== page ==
Wednesday, February 8, 2012

Sustainable healthcare and a call for action

On Wednesday, Feb. 1, I attended my first lunch series event at UIC. The topic was about the environmental impacts of healthcare practices completed by U.S. hospital. It was presented by Peter Orris, the Chief of Service and Occupational Medicine at the University of Illinois Medical Center.

Let me start off by saying I am not a pre-med or an environmental or science-related major. The information below is a review from someone who knows very little about the topic.

Despite not knowing or needing information about the topic, I learned a lot. Here are some facts I learned from the presentation that are pretty scary when you consider the impacts they have on our environments:

  • In 1995 medical waste incinerators were the largest sources of dioxin and were responsible for 10% of mercury emissions
    • Kids exposed to mercury and other toxic things have been known to have mental disabilities and/or significant drops in IQ.
  • At least 250 million pounds of pharmaceutical waste is generated annually from hospitals and long-term care centers
  • Poor air quality has been identified as the most frequent cause of work-related asthma in healthcare
  • Healthcare is the second most energy intensive sector in commercial buildings 
I wondered - why haven't medical care centers noticed this a long time ago? Luckily, my question was answered very simply: Physicians in the forefront are not in charge of the allocation of certain materials they use; those working behind the scenes of medical care centers have not been carefully looking into where the materials that make up their tools come from. 

It seems like the solution to this problem isn't complicated - Practicioners and distribution centers or purchasers need to examine where the materials from the items they use come from. However, it isn't that simple, as money and timing issues may come into place. It is important that medical care centers start putting more effort and care when making decisions that could affect their patients and the environment.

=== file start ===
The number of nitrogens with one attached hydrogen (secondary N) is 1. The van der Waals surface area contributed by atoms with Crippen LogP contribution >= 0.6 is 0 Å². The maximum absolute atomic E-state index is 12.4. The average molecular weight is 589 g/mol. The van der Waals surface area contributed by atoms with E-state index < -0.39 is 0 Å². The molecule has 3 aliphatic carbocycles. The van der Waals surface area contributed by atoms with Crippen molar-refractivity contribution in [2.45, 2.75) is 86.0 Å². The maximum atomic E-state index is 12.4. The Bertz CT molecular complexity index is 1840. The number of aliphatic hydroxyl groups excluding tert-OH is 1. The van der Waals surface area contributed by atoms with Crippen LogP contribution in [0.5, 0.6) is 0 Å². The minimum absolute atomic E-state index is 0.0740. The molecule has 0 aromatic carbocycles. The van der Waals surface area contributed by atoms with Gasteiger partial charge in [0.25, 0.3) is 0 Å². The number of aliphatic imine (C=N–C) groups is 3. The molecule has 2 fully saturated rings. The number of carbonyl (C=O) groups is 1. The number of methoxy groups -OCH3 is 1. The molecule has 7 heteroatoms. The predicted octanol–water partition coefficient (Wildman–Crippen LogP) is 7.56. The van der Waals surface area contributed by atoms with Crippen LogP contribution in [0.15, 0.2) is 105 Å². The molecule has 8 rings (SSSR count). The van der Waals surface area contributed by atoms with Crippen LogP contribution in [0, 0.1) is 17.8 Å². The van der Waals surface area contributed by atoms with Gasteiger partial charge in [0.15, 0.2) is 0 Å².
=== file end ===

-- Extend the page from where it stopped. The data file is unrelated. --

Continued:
The good news is that there have been some good advancements in the past years. Some of these include the fact that medical waste incinerator usage in the U.S. has decline from 6, 200 in 1988 to only 83 in 2007. Also, mercury usage in healthcare has been rapidly decking. Currently, 5,000 U.S. health care facilities have pledged to go mercury free. Furthermore, designers and architects are beginning to make healthier and safer facilities for patients and employees.

All of the information I gathered was important and useful; however, although it is great to know, I really don't need this information as a Communication major. As I looked around this room on the west campus, I asked myself: "Where are all the students?" 

Our school has great resources that many students need to take advantage of - this lunch series could very well benefit those medical students who want to make a difference by implementing sustainable practices in their future careers. A new generation of medical care practitioners, my classmates, are the ones who could changing the way health care facilities run their practices. Information sessions like these are great supplements for learning and will help students become the best practitioners they can be. 

So to my fellow students, I'd like to make a call for action - Take notice of all of the UIC events that are held and take advantage of them! You can find more events like this one on our or UIC's website - links below:

Thanks for reading!


UIC Calendar of Events 

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